The Graf-Wellhausen analysis identified four major literary sources in the Pentateuch, each with its own characteristic style and vocabulary. These were labeled: J, E, D and P. The J source used the name "Yahweh" ("Jahveh" in German) for God, called the mountain of God "Sinai," and the pre-Israelite inhabitants of Palestine "Canaanites," and was written in a vivid, concrete, colorful style. God is portrayed anthropomorphically, creating after the fashion of a potter, walking in the garden, wrestling with Jacob. J related how promises made to the patriarchs were fulfilled, how God miraculously intervened to save the righteous, or to deliver Israel, and acted in history to bring into being the nation.11 E used "Elohim" to designate God until the name "Yahweh" was revealed in Exod. 3:15, used "Horeb" as the name of the holy mountain, "Amorite" for the pre-Hebrew inhabitants of the land, and was written in language generally considered to be less colorful and vivid than J’s. E’s material begins in Gen. 15 with Abraham, and displays a marked tendency to avoid the strong anthropomorphic descriptions of deity found in J. Wellhausen considered J to be earlier than E because it appeared to contain the more primitive elements.

The Deuteronomic source, D, is confined largely to the book of Deuteronomy in the Pentateuch, contains very little narrative, and is made up, for the most part, of Moses’ farewell speeches to his people. A hortatory and emphatic effect is produced by the repetition of certain phrases: "be careful to do" (5:1, 6:3, 6:25, 8:1), "a mighty hand and an outstretched arm" (5:15, 7:19, 11:2), "that your days may be prolonged" (5:16, 6:2, 25:15). Graf had demonstrated that knowledge of both J and E were presupposed in D, and having accepted DeWette’s date of 621 B.C. for D, argued that J and E must be earlier. J was dated about 850 B.C. and E about 750 B.C.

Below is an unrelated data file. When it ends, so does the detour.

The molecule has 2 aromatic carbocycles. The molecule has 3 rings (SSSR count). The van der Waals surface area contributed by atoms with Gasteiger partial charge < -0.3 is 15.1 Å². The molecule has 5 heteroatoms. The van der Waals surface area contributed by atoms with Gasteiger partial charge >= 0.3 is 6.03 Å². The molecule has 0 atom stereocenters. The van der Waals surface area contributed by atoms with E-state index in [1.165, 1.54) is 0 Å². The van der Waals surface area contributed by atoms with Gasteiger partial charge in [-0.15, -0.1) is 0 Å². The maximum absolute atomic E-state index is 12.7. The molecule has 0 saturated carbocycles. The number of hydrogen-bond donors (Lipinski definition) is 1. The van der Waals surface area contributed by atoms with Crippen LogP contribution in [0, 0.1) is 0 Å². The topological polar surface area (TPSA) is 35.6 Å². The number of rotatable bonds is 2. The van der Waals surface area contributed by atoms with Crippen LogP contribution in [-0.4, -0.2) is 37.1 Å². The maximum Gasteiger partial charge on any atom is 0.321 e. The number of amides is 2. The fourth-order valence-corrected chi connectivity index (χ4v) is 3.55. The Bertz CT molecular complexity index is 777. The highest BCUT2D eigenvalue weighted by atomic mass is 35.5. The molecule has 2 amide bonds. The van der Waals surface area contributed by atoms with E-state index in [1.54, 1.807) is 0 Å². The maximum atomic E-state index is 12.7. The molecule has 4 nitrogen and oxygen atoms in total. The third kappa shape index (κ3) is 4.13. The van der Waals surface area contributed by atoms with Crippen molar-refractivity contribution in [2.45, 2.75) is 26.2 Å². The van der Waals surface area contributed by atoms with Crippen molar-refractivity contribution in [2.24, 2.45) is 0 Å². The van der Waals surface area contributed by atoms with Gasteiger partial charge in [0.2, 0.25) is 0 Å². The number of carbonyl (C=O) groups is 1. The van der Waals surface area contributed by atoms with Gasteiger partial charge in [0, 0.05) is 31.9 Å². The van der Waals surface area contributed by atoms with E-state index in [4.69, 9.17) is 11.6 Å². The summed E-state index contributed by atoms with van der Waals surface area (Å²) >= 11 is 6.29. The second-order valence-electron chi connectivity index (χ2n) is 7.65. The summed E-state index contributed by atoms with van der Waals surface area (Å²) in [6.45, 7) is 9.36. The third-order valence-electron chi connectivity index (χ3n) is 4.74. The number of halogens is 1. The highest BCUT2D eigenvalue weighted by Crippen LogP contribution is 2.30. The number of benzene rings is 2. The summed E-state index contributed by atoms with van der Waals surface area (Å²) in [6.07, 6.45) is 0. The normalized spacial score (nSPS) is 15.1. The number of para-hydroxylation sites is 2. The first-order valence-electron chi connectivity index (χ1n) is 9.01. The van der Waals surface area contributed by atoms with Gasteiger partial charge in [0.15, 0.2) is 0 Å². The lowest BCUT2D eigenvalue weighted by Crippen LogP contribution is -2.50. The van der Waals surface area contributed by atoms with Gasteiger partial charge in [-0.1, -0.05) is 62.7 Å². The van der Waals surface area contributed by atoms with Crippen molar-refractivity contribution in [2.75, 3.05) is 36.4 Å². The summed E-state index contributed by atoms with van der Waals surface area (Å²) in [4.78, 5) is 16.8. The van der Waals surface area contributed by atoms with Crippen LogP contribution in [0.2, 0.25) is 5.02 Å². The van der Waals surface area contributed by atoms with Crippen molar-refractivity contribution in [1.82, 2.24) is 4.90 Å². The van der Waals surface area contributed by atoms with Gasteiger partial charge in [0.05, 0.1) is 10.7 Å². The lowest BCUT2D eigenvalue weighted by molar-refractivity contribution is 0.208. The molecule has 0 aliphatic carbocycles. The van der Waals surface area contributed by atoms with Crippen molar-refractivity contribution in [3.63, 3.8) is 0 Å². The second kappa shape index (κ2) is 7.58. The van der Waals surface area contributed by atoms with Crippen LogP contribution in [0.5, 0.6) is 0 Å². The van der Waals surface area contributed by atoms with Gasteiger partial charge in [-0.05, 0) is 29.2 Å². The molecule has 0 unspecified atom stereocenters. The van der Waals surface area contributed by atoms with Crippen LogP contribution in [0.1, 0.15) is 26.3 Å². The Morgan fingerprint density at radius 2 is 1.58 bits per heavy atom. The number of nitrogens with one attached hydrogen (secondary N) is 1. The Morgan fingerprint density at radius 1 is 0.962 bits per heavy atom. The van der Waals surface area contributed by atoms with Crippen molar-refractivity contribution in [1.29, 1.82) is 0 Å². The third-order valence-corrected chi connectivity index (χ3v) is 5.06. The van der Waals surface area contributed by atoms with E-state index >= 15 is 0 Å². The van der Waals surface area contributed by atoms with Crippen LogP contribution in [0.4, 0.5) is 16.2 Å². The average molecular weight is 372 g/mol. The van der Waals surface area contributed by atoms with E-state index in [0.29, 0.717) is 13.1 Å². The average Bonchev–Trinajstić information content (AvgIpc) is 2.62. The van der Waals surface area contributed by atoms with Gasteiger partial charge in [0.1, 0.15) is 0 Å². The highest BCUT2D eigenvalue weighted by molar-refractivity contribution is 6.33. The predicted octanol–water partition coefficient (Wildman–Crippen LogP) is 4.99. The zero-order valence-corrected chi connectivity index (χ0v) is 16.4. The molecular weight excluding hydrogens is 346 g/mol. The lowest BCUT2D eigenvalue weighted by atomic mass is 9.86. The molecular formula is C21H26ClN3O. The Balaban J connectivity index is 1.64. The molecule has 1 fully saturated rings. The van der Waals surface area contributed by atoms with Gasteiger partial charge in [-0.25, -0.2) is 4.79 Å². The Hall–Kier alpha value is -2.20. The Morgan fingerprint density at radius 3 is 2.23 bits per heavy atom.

The Priestly tradition, P, reveals interest and concern in whatever pertains to worship. Not only does P employ a distinctive Hebrew vocabulary but, influenced by a desire to categorize and systematize material, develops a precise, and at times a somewhat labored or pedantic, style. Love of detail, use of repetition, listing of tribes and genealogical tables, does not prevent the P material from presenting a vivid and dramatic account of Aaron’s action when an Israelite attempted to marry a Midianite woman (Num. 25:6-9) or from developing a rather euphonious and rhythmical statement of creation (Gen. 1). The Graf-Wellhausen hypothesis noted that P contained laws and attitudes not discernible in J, E, or D and reflected late development. P was dated around the time of Ezra, or about 450 B.C.

The combining of the various sources was believed to be the work of redactors. Rje, the editor who united J and E around 650 B.C. provided connecting links to harmonize the materials where essential. Rd added the Deuteronomic writings to the combined JE materials about 550 B.C., forming what might be termed a J-E-D document. P was added about 450-400 B.C. by Rp, completing the Torah. This hypothesis,12 by which the contradictions, doublets, style variations, and vocabulary differences in the Pentateuch were explained, can best be represented by a straight line.


Variations in the Graf-Wellhausen theory have been proposed since it was first expounded in the nineteenth century. Research into the composition of the individual documents produced subdivisions such as J1, J2, J3, etc. for J, and El, E2, and so on, for E until the documents were almost disintegrated by analysis.13 New major sources were recognized by other scholars. Professor Otto Eissfeldt discovered a fifth source beginning with Gen. 2 and continuing into Judges and Samuel which he labeled "L" for "Lay" source.14 R. H. Pfeiffer of Harvard University identified an "S" source in Genesis, so labeled because Pfeiffer believed it came from Seir (in Edom) or from the south.15 The great Jewish scholar, Julian Morgenstern, singled out what he believed to be the oldest document, "K," which, while in fragmentary form, preserved a tradition of Moses’ relationships with the Kenites.16 Martin Noth of Germany argued for a common basic source "G" (Grundlage for "ground-layer" or "foundation") upon which both J and E are developed.17